Thu, 29 Oct 2009
From: The Jakarta Post
By Katherine Hermawan, Consultant
The outlook for Indonesian coal producers appears promising with strong volume growth coming from both the domestic and export markets.

Despite the delayed completion of the 10,000 megawatts (MW) coal-fired steam power plant (PLTU) program, we expect to see additional electricity capacity starting in the fourth quarter of 2009. PLTU Labuan (2x300 MW) was scheduled to operate its first unit in September 2009 and the second unit by December 2009.

PLTU Rembang (2x315 MW) and Indramayu (2x330 MW) should start to operate by January 2010. As nine out of 10 projects in Java-Bali are now in their construction stages, there should be a total add-on capacity of 6,830 MW by the end of 2010. Six PLTU projects (total capacity162 MW) outside the Java-Bali region have already started the construction stage in the fourth quarter of this year with an additional 5 to follow suit.

The Government of Indonesia has finally approved the coal volume required for the domestic market obligation (DMO) at 75 million tons per year starting from 2010, 10.3 percent higher year-on-year from 68 million tons of domestic consumption estimated for 2009.

The volume set for the DMO would amount to 30 percent of the 2010 total estimate for coal production at 250 million tons or up 8.7 percent year-on-year from the 2009 estimate of 230 million tons (chart 1). PLN itself has signed 20-year coal supply contracts, effective once the PLTUs are operational, amounting to 30m tons per year of low-rank coal.

We foresee that the implementation of the DMO has limited the flexibility for coal producers to aggressively penetrate the export market. On top of that, the government has recently revealed its intention to apply a restriction on export quotas at 150 million tons per year starting from 2010.

The regulations would also require each coal producer to allocate 25 percent of their total coal production for the domestic market, or to face penalties in the form of restrictions on their exports.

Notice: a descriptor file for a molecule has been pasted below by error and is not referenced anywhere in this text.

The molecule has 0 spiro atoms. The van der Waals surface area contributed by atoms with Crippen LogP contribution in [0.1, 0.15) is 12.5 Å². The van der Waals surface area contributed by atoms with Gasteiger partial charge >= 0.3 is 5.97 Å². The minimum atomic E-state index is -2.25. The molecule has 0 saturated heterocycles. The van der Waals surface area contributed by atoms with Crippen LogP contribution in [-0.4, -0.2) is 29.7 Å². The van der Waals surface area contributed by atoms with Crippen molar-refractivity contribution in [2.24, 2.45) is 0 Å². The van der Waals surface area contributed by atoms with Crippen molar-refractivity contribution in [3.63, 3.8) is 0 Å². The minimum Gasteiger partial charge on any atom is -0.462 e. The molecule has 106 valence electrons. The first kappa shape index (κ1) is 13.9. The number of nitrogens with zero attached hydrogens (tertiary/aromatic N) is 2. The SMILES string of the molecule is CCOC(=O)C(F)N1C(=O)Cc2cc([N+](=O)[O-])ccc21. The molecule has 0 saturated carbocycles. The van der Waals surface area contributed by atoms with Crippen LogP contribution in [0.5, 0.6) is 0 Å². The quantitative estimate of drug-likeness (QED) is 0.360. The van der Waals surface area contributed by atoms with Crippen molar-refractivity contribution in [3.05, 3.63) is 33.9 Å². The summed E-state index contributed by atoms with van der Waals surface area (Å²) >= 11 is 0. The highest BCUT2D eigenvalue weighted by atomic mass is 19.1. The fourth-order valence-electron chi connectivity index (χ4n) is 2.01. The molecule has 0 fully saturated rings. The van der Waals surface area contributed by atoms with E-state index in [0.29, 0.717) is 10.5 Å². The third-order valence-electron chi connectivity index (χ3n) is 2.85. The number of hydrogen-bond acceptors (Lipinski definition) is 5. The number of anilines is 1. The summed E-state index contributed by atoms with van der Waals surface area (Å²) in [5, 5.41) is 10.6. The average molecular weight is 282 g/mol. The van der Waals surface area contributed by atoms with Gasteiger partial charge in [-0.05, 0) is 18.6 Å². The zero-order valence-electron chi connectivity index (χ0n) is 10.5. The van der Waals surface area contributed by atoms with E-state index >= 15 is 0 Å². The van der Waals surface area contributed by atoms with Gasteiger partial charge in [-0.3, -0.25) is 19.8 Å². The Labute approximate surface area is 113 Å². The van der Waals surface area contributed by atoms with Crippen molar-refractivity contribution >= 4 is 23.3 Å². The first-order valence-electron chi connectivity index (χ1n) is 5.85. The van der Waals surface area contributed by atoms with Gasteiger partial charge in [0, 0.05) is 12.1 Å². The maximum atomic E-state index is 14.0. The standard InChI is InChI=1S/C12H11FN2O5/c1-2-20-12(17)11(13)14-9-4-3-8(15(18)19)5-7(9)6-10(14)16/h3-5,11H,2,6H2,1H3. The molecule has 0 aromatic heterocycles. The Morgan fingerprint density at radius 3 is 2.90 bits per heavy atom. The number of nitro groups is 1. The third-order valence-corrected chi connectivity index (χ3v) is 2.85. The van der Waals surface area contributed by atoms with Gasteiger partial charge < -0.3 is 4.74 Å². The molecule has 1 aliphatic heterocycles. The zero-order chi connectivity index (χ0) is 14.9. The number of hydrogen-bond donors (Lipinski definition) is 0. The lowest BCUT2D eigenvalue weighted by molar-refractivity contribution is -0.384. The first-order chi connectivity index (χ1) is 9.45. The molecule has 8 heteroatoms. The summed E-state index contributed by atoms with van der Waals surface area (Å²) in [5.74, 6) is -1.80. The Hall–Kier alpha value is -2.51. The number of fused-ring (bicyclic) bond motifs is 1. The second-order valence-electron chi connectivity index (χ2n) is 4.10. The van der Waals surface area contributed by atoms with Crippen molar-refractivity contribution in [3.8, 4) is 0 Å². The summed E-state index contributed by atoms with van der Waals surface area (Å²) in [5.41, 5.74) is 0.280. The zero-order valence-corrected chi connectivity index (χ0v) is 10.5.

We see, however, that this last regulation might not be necessary due to the anticipated increase in the volume of coal production going forward, exceeding the domestic demand requirements.

On a more positive note, the government seems willing to accommodate Indonesian coal producers' wishes for minor interventions in regulating the sales price for coal under the DMO provisions. The sales price will be with reference to the international market price to avoid high spreads between export and domestic pricing.

Based on the Newcastle Index, the year-to-date coal price has averaged US$70.7 per ton. Despite a downward trend since the fourth quarter of 2008, coal prices have been relatively steady throughout 2009.

We believe that the price of coal has found its new equilibrium at current levels, supported by stronger demand for higher energy needs mostly in the South East Asian region. Hence, we now expect the coal price to average US$75/t in 2010.

Government also plans to cut the royalty tax rate (DPHB) on low calorific value coal. The proposed DPHB rate is 9 percent for coal with CV<5,000kcal/kg (vis-*-vis 13.5 percent previously) and 7.5 percent for CV<4,500kcal/kg.

We see that upon implementation, lower royalty rates will mean incentives towards growth expectations in the sector.

Stronger domestic demand starting from 2010 paired with recovery of global demand will provide higher volume support for demand for both thermal and coking coal. In our view India will provide the highest growth in thermal coal demand, boosting imports by about 18% to 40m tons beginning this year, in line with the government's plan to double coal-fired electricity generation capacity by 2017.

Indonesia has also made preparations to start the 10,000 MW program phase II which is scheduled to start in 2012 and to operate by 2014.

We estimate coal-fired power plants will take around 48 percent from the total portion of 9,963 MW. Furthermore, coal supply may not grow at the same pace as demand due to export restrictions set on major coal exporters, such as Vietnam and China to secure their domestic needs.

Supported by the fact that the China government has decided to reduce its export quota by 50 percent from 40 million tons to 20 million tons.

As one of the world's major coal exporters, Indonesia will certainly have the upper hand in the tightening supply of coal.



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